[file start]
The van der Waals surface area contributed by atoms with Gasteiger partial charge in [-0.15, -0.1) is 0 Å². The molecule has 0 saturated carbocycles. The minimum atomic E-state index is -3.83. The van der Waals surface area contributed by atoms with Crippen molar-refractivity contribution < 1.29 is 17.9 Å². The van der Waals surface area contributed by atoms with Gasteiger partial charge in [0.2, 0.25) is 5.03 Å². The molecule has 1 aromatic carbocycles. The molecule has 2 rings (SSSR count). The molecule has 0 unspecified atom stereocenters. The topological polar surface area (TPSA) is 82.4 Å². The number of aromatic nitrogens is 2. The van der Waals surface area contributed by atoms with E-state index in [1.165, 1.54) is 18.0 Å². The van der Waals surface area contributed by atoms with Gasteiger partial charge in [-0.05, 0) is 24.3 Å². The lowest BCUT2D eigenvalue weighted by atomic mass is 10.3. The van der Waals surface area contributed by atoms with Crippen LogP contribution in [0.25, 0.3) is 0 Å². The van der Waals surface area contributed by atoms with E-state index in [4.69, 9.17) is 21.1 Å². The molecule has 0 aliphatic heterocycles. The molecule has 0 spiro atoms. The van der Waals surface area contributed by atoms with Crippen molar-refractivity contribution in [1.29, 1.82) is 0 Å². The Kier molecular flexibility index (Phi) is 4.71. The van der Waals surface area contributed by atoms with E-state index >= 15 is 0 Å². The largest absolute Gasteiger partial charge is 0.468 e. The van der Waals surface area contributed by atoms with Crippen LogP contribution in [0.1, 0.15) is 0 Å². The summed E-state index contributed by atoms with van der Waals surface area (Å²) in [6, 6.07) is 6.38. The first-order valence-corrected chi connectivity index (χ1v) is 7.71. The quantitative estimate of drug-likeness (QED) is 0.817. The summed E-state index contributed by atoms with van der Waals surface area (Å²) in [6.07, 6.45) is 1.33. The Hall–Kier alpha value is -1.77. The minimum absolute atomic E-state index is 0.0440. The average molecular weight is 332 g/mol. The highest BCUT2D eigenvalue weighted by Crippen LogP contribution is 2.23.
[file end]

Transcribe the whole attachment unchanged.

The van der Waals surface area contributed by atoms with Gasteiger partial charge in [-0.15, -0.1) is 0 Å². The molecule has 0 saturated carbocycles. The minimum atomic E-state index is -3.83. The van der Waals surface area contributed by atoms with Crippen molar-refractivity contribution < 1.29 is 17.9 Å². The van der Waals surface area contributed by atoms with Gasteiger partial charge in [0.2, 0.25) is 5.03 Å². The molecule has 1 aromatic carbocycles. The molecule has 2 rings (SSSR count). The molecule has 0 unspecified atom stereocenters. The topological polar surface area (TPSA) is 82.4 Å². The number of aromatic nitrogens is 2. The van der Waals surface area contributed by atoms with E-state index in [1.165, 1.54) is 18.0 Å². The van der Waals surface area contributed by atoms with Gasteiger partial charge in [-0.05, 0) is 24.3 Å². The lowest BCUT2D eigenvalue weighted by atomic mass is 10.3. The van der Waals surface area contributed by atoms with Crippen LogP contribution in [0.25, 0.3) is 0 Å². The van der Waals surface area contributed by atoms with E-state index in [4.69, 9.17) is 21.1 Å². The molecule has 0 aliphatic heterocycles. The molecule has 0 spiro atoms. The van der Waals surface area contributed by atoms with Crippen molar-refractivity contribution in [1.29, 1.82) is 0 Å². The Kier molecular flexibility index (Phi) is 4.71. The van der Waals surface area contributed by atoms with E-state index >= 15 is 0 Å². The largest absolute Gasteiger partial charge is 0.468 e. The van der Waals surface area contributed by atoms with Crippen LogP contribution in [0.1, 0.15) is 0 Å². The summed E-state index contributed by atoms with van der Waals surface area (Å²) in [6, 6.07) is 6.38. The first-order valence-corrected chi connectivity index (χ1v) is 7.71. The quantitative estimate of drug-likeness (QED) is 0.817. The summed E-state index contributed by atoms with van der Waals surface area (Å²) in [6.07, 6.45) is 1.33. The Hall–Kier alpha value is -1.77. The minimum absolute atomic E-state index is 0.0440. The average molecular weight is 332 g/mol. The highest BCUT2D eigenvalue weighted by Crippen LogP contribution is 2.23.